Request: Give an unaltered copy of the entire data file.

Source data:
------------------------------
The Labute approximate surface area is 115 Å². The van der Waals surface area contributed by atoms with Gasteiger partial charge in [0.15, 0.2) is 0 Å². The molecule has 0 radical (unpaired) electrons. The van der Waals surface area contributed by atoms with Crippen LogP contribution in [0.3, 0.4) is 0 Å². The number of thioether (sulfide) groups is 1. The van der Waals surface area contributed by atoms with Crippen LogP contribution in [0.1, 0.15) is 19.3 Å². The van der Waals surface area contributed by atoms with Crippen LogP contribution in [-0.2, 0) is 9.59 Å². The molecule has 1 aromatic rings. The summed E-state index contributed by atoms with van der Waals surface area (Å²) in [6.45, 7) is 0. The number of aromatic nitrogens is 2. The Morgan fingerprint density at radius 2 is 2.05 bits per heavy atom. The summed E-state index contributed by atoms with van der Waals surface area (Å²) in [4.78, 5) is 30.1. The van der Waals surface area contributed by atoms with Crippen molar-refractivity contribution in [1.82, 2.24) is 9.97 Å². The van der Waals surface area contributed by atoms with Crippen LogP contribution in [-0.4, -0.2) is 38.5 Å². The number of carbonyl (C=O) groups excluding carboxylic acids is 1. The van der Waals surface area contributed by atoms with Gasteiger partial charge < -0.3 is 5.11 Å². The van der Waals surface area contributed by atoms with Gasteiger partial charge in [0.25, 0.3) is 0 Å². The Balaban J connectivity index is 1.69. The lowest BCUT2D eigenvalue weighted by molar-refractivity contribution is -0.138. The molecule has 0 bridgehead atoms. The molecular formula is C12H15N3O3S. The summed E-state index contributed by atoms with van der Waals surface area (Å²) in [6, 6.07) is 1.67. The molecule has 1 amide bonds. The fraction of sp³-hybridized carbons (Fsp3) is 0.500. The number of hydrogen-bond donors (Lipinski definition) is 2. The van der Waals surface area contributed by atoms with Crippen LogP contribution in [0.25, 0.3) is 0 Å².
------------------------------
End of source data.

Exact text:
The Labute approximate surface area is 115 Å². The van der Waals surface area contributed by atoms with Gasteiger partial charge in [0.15, 0.2) is 0 Å². The molecule has 0 radical (unpaired) electrons. The van der Waals surface area contributed by atoms with Crippen LogP contribution in [0.3, 0.4) is 0 Å². The number of thioether (sulfide) groups is 1. The van der Waals surface area contributed by atoms with Crippen LogP contribution in [0.1, 0.15) is 19.3 Å². The van der Waals surface area contributed by atoms with Crippen LogP contribution in [-0.2, 0) is 9.59 Å². The molecule has 1 aromatic rings. The summed E-state index contributed by atoms with van der Waals surface area (Å²) in [6.45, 7) is 0. The number of aromatic nitrogens is 2. The Morgan fingerprint density at radius 2 is 2.05 bits per heavy atom. The summed E-state index contributed by atoms with van der Waals surface area (Å²) in [4.78, 5) is 30.1. The van der Waals surface area contributed by atoms with Crippen molar-refractivity contribution in [1.82, 2.24) is 9.97 Å². The van der Waals surface area contributed by atoms with Crippen LogP contribution in [-0.4, -0.2) is 38.5 Å². The number of carbonyl (C=O) groups excluding carboxylic acids is 1. The van der Waals surface area contributed by atoms with Gasteiger partial charge < -0.3 is 5.11 Å². The van der Waals surface area contributed by atoms with Gasteiger partial charge in [0.25, 0.3) is 0 Å². The Balaban J connectivity index is 1.69. The lowest BCUT2D eigenvalue weighted by molar-refractivity contribution is -0.138. The molecule has 0 bridgehead atoms. The molecular formula is C12H15N3O3S. The summed E-state index contributed by atoms with van der Waals surface area (Å²) in [6, 6.07) is 1.67. The molecule has 1 amide bonds. The fraction of sp³-hybridized carbons (Fsp3) is 0.500. The number of hydrogen-bond donors (Lipinski definition) is 2. The van der Waals surface area contributed by atoms with Crippen LogP contribution in [0.25, 0.3) is 0 Å².